Yet it may be some rendering to the Lord if I pay my vows, and do, as it were, my penance openly; I will therefore pay my vows to the Lord, in the presence of all his people. But might he not pay his vows as well in his closet, between God and himself, as to do it publicly? No, my soul, it serves not his turn, but he must pay them in the presence of all his people; yet not to the end he should be applauded for a just payer; for though he pay them, yet he can never pay them to the full; but to the end, that men seeing his good works, may glorify God by his example. And the rather perhaps, for that David was a king, and the king's example prevails much with the people, to make them pay their vows to God: but most of all, that by this means David's piety may not be barren, but may make a breed of piety in the people also: which may be one mystical reason why it was counted a curse in Israel to be barren; for he that pays not his vows to God in the presence of his people may well be said to be barren in Israel, seeing he begets no children to God by his example. And perhaps, also, the vows which David means here were the doing of some mean things, unfit in show for the dignity of a king; as when it was thought a base thing in him to dance before the ark; he then vowed he would be baser yet: and in this case, to pay his vows before the people becomes a matter of necessity: for as there is no honour to a man whilst he is by himself alone, so there is no shame to a man but before the people: and therefore to shew that he is not ashamed to do any thing how mean soever, so it may tend to the glorifying of God; "he will pay his vows in the presence of all his people." And he will do it though it cost him his life, for if he die for it he knows that Precious in the sight of the Lord is the death of his saints. But that which is precious is commonly desired: and doth God then desire the death of his saints? He desires, no doubt, that death of his saints which is to die to sin: but for any other death of his saints, it is therefore said to be precious in his sight, because he lays it up with the greater carefulness. And for this it is there are such several mansions in God's house, that to them whose death is precious in his sight he may assign the most glorious mansions. This indeed is the reward of martyrdom, and the encouragement of martyrs, though their sufferings be most insufferable, their troubles most intolerable; yet this makes amends for all; that "Precious in the sight of the Lord is the death of his saints." For if it be so great a happiness to be acceptable in his sight, how great a happiness must it be to be precious in his sight? When God, at the creation looked upon all his works, it is said he saw them to be all exceeding good: but it is not said that any of them were precious in his sight. How then comes death to be precious in his sight, that was none of his works, but is a destroyer of his works? Is it possible that a thing which destroys his creatures should have a title of more value in his sight, than his creatures themselves? O, my soul, this is one of the miracles of his saints, and perhaps one of those which Christ meant, when he said to his apostles, that greater miracles than he did they should do themselves: for what greater miracle than this, that death, which of itself is a thing most vile in the sight of God, yet once embraced by his saints, as it were by their touch only, becomes precious in his sight? To alter a thing from being vile to be precious, is it not a greater miracle than to turn water into wine? Indeed so it is; death doth not damnify his saints, but his saints do dignify death. Death takes nothing away from his saints' happiness, but his saints add lustre to death's vileness. It is happy for death that ever it met with any of God's saints; for there was no way for it else in the world, to be ever had in any account: but why say I, in the world? For it is of no account in the world for all this: it is but only in the sight of God; but indeed this only is all in all; for to be precious in God's sight is more to be prized than the world itself. For when the world shall pass away, and all the glory of it be laid in the dust; then shall trophies be erected for the death of his saints: and when all monuments of the world shall be utterly defaced, and all records quite rased out; yet the death of his saints shall stand registered still, in fair red letters in the calendar of heaven. If there be glory laid up for them that die in the Lord; much more shall they be glorified that die for the Lord.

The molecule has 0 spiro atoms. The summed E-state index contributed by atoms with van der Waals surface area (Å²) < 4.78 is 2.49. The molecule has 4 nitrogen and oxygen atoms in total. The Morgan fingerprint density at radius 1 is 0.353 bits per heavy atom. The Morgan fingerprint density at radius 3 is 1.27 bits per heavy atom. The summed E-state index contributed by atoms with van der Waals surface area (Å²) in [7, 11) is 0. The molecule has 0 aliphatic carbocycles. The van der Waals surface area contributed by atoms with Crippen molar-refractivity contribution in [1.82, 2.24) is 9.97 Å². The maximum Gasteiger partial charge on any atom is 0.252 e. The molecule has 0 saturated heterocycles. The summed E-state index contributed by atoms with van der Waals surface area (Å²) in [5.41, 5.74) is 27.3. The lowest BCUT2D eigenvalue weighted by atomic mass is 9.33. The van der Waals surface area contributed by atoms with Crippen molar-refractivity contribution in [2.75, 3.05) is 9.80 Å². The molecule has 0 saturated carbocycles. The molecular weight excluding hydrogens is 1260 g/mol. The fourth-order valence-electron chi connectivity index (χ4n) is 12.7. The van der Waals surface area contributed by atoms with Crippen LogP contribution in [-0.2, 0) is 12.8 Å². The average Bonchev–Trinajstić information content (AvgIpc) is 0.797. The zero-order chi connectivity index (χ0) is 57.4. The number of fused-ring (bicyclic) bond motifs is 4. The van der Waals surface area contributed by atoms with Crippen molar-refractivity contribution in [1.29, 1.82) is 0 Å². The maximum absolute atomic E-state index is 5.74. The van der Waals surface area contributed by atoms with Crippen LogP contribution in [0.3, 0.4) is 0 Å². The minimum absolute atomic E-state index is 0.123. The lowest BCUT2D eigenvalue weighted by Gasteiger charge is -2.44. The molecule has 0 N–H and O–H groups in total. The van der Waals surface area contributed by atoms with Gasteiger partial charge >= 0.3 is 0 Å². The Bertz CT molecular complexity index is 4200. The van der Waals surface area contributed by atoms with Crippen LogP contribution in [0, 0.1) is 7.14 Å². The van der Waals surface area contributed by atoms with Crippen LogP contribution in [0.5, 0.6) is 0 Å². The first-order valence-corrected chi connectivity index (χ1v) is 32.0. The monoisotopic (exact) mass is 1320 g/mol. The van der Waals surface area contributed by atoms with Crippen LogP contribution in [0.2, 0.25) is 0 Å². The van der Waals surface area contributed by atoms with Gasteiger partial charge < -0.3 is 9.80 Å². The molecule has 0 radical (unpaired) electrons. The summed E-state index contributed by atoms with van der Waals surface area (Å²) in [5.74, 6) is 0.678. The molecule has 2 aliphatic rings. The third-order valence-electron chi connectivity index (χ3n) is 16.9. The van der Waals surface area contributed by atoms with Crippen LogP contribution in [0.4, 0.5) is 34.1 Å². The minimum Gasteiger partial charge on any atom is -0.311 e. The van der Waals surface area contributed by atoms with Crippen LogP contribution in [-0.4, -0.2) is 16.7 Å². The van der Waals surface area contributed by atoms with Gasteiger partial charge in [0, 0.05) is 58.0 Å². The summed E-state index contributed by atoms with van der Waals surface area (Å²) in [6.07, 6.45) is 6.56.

I have wondered oftentimes, why God will suffer his saints to die; I mean not the death natural, for I know statutum est omnibus semel mori; but the death that is by violence, and with torture: for who could endure to see them he loves so cruelly handled? But now I see the reason of it; for, Precious in the sight of the LORD is the death of his saints. And what marvel then if he suffer his saints to die; when by dying they are wrought, and made fit jewels to be set in his cabinet; for as God has a bottle which he fills up with the tears of his saints, so I may say he hath a cabinet which he decks up with the deaths of his saints: and, O my soul, if thou couldest but comprehend what a glory it is to serve for a jewel in the decking up of God's cabinet, thou wouldest never wonder why he suffers his saints to be put to death, though with never so great torments, for it is but the same which Saint Paul saith: "The afflictions of this life are not worthy to be compared with the glory that shall be revealed." Sir Richard Baker.
HINTS FOR PASTORS AND LAYPERSONS
Verse 11. A hasty speech.
- There was much truth in it.
- It erred on the right side, for it showed faith in God rather than in the creature.
- It did err in being too sweeping, too severe, too suspicious.
- It was soon cured. The remedy for all such hasty speeches is -- Get to work in the spirit of Psalms 116:12 .